Shooting Times & Country|June 24, 2020
Every stalker knows that it is possible to call roe deer in the rut. Indeed, over many decades German hunters elevated almost to an art form the luring of randy roebucks to their doom by using no more than a beech leaf stretched between their two thumbs. Until recently, however, few people realized that the same trick could be played on the muntjac.
When you think about it, it is hardly surprising that a creature that evolved for millennia in the dense forests and thickets of South- East Asia responds to sound. We have all heard muntjac bark, sometimes for extended periods of 40 minutes or so, and it thus takes no great leap of understanding to appreciate that audible communication plays a crucial part in the life of these little deer.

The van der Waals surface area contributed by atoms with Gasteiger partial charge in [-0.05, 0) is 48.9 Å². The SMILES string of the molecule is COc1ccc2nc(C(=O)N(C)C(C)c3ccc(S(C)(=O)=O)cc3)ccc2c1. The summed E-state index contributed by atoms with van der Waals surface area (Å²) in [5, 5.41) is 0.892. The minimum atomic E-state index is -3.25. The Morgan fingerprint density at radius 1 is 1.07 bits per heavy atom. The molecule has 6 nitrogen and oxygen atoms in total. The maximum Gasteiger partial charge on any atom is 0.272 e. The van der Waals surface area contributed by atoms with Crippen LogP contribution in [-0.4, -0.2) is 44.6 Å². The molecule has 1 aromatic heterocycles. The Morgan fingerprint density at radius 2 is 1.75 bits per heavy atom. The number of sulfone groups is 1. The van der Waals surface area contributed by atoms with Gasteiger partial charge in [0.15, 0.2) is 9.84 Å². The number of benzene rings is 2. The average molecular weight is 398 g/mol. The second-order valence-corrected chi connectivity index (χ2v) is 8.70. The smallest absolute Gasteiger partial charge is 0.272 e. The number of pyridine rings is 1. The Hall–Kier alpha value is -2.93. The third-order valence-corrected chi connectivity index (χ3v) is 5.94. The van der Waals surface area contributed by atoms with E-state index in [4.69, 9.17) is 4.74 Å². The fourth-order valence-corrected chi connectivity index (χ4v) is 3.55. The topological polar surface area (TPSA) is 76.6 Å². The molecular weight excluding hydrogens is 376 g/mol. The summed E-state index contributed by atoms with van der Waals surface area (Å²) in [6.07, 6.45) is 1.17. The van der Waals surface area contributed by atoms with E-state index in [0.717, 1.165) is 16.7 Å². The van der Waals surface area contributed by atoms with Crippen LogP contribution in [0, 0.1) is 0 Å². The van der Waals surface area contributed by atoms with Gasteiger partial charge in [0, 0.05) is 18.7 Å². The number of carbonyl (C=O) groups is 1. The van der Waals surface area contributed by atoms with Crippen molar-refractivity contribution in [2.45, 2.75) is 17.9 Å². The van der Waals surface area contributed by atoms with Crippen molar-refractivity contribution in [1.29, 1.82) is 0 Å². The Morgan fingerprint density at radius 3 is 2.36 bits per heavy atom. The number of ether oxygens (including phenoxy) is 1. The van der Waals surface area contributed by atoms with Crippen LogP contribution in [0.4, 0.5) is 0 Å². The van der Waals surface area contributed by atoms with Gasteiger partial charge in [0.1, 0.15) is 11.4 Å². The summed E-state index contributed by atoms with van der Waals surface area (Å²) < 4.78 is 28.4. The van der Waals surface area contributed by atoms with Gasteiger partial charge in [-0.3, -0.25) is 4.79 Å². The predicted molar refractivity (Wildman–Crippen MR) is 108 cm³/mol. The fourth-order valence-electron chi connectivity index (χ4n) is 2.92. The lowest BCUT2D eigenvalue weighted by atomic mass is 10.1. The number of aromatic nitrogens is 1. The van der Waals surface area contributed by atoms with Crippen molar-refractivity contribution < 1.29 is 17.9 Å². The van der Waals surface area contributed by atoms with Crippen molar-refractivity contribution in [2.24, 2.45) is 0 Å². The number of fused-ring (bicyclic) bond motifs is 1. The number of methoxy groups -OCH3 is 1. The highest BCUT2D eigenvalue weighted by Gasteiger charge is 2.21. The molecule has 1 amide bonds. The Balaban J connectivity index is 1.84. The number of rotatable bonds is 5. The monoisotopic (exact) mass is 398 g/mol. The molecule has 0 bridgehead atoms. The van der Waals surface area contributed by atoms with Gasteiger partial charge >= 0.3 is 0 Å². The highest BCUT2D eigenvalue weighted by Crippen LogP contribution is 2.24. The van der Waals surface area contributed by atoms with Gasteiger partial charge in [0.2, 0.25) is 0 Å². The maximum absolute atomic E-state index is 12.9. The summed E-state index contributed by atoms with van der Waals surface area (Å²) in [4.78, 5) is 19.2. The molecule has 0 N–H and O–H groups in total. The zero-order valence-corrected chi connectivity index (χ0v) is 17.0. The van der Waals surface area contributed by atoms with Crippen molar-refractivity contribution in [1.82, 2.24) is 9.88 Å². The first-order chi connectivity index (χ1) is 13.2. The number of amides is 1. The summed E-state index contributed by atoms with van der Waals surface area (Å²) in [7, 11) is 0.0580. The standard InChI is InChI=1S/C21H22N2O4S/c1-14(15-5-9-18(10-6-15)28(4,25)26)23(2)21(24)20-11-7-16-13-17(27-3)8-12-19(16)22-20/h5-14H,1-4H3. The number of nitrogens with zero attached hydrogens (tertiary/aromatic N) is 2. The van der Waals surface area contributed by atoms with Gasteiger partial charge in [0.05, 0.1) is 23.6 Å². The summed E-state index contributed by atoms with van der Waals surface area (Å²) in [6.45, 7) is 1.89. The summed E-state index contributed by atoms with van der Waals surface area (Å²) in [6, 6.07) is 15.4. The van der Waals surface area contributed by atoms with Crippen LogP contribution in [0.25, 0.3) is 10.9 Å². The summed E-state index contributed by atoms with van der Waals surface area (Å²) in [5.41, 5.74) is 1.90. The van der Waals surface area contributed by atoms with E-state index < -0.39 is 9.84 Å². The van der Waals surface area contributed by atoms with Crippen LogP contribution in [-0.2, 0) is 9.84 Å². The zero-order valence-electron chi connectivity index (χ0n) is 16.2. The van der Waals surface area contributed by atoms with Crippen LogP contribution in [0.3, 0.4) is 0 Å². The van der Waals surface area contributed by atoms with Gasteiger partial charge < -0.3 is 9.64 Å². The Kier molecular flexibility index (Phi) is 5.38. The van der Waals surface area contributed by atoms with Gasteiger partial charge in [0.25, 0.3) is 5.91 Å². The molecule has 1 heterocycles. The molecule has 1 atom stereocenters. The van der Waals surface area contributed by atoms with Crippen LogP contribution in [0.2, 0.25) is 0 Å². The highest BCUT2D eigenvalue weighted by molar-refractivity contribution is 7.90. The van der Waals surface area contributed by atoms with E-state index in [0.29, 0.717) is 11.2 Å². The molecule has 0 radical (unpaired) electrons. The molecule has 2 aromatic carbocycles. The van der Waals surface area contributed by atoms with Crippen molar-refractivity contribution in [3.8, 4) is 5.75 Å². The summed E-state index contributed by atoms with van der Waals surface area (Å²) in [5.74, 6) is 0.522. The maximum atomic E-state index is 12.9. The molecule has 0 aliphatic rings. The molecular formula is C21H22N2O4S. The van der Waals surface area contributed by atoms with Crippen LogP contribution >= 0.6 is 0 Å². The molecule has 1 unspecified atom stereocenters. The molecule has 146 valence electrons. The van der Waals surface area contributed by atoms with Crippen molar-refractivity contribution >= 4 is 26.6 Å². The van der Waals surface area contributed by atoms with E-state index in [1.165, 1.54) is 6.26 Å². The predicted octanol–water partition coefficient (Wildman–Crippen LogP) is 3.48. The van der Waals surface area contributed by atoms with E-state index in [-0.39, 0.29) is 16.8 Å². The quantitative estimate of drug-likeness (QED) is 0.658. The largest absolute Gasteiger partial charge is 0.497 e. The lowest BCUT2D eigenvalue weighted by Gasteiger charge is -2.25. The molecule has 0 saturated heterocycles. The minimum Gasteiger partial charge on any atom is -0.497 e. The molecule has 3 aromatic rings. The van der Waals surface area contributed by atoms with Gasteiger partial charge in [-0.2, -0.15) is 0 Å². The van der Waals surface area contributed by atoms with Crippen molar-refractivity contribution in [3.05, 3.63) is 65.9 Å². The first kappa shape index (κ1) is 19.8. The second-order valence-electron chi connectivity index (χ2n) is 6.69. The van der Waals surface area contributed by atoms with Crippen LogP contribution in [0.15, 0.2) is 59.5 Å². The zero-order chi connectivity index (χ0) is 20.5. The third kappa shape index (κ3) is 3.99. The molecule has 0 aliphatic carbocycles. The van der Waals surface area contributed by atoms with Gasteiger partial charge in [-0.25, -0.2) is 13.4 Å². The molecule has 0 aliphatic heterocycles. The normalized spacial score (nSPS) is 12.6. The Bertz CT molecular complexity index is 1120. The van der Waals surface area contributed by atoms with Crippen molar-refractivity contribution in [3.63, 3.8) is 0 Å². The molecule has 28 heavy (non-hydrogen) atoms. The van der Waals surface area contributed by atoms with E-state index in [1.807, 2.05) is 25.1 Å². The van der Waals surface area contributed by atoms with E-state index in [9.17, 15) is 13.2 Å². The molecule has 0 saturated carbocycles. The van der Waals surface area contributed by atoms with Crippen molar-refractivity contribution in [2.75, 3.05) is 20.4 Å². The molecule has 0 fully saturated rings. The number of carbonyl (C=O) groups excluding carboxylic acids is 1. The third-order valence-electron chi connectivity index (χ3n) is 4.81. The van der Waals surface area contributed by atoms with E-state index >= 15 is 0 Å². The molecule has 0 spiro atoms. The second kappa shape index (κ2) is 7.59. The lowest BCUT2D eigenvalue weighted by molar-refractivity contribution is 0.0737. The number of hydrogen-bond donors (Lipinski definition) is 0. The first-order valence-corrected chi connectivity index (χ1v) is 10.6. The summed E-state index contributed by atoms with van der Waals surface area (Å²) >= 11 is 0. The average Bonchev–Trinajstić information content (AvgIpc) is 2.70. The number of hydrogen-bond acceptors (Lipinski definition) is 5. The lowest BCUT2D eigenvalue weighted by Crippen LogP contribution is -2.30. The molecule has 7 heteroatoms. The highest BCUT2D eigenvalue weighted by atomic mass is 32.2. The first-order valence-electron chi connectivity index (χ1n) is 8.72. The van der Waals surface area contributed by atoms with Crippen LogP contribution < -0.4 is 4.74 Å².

So what sound can we make that will draw a muntjac out of the security of a deep thicket to a position in which we can lose offa well-aimed round at it? Rutting roebucks, as we know, will come to the imitation of the sound of a doe in oestrus. With the muntjac, however, it is not a sexual attraction but the protective instinct shown by an adult to a threatened youngster that can be used to bring both bucks and does to their untimely demise.
I have heard the sound for real only once. I was talking quietly along the edge of a favorite wood one spring morning when I heard, maybe 30 yards inside the wood, a plaintive squeak. As I lay flat on the ground so that I could not be seen, the squeak was repeated half-a-dozen times, with the space of about six seconds between squeaks. The same interval, in fact, as that which you might expect between the individual barks of a territorial buck. It was the sound of a muntjac fawn, presumably being challenged by a predator – most probably a fox.
Following the fawn
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June 24, 2020